Matter of Scale

Age 14 to 16 Challenge Level:

Prove Pythagoras' Theorem using enlargements and scale factors.

Generally Geometric

Age 16 to 18 Challenge Level:

Generalise the sum of a GP by using derivatives to make the coefficients into powers of the natural numbers.

The Pillar of Chios

Age 14 to 16 Challenge Level:

Semicircles are drawn on the sides of a rectangle. Prove that the sum of the areas of the four crescents is equal to the area of the rectangle.

Folding Fractions

Age 14 to 16 Challenge Level:

What fractions can you divide the diagonal of a square into by simple folding?

More Number Sandwiches

Age 11 to 16 Challenge Level:

When is it impossible to make number sandwiches?

Kite in a Square

Age 14 to 16 Challenge Level:

Can you make sense of the three methods to work out the area of the kite in the square?

Same Length

Age 11 to 16 Challenge Level:

Construct two equilateral triangles on a straight line. There are two lengths that look the same - can you prove it?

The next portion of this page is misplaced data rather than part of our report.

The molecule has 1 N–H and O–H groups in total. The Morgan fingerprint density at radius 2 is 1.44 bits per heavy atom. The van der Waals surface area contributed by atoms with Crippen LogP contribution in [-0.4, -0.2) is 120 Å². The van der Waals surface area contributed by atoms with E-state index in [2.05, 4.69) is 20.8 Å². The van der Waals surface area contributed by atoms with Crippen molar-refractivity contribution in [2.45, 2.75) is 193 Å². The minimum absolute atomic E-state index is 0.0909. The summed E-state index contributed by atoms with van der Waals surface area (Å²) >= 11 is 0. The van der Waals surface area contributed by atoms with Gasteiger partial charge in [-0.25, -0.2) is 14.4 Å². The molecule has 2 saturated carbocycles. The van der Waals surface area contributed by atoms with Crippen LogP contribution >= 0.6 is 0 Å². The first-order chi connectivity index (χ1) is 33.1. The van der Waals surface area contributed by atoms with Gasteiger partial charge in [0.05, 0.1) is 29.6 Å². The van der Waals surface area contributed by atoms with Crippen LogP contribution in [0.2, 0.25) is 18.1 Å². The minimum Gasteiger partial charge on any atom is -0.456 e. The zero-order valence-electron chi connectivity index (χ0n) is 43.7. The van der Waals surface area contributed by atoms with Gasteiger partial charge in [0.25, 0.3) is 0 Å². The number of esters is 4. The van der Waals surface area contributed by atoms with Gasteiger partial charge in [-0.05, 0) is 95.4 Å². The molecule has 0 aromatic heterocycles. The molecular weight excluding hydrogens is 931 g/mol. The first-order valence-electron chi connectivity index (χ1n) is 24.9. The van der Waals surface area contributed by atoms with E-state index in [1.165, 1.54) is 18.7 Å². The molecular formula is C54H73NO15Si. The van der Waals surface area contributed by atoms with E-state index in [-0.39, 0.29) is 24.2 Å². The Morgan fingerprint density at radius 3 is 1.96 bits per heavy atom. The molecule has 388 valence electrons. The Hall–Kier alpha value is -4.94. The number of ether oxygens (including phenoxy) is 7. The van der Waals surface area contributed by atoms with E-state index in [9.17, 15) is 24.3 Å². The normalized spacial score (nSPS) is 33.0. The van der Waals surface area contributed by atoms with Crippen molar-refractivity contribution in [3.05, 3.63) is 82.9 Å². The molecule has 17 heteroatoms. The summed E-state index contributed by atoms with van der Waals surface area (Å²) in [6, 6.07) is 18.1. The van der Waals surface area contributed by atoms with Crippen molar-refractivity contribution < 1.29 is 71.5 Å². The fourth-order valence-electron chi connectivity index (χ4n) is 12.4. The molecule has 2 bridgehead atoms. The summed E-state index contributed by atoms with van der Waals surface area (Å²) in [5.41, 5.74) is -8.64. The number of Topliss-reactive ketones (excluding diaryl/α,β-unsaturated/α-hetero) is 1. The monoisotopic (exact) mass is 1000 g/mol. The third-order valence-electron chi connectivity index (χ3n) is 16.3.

On the Importance of Pedantry

Age 16 to 18

A introduction to how patterns can be deceiving, and what is and is not a proof.

Advent Calendar 2011 - Secondary

Age 11 to 18 Challenge Level:

Advent Calendar 2011 - a mathematical activity for each day during the run-up to Christmas.

A Long Time at the Till

Age 14 to 18 Challenge Level:

Try to solve this very difficult problem and then study our two suggested solutions. How would you use your knowledge to try to solve variants on the original problem?

L-triominoes

Age 14 to 16 Challenge Level:

L triominoes can fit together to make larger versions of themselves. Is every size possible to make in this way?

Geometric Parabola

Age 14 to 16 Challenge Level:

Explore what happens when you draw graphs of quadratic equations with coefficients based on a geometric sequence.

Cyclic Quadrilaterals

Age 11 to 16 Challenge Level:

Draw some quadrilaterals on a 9-point circle and work out the angles. Is there a theorem?

Notty Logic

Age 16 to 18 Challenge Level:

Have a go at being mathematically negative, by negating these statements.

Pythagoras Proofs

Age 14 to 16 Challenge Level:

Can you make sense of these three proofs of Pythagoras' Theorem?

Contrary Logic

Age 16 to 18 Challenge Level:

Can you invert the logic to prove these statements?

Pareq Exists

Age 14 to 16 Challenge Level:

Prove that, given any three parallel lines, an equilateral triangle always exists with one vertex on each of the three lines.

Direct Logic

Age 16 to 18 Challenge Level:

Can you work through these direct proofs, using our interactive proof sorters?

Iffy Logic

Age 14 to 18 Challenge Level:

Can you rearrange the cards to make a series of correct mathematical statements?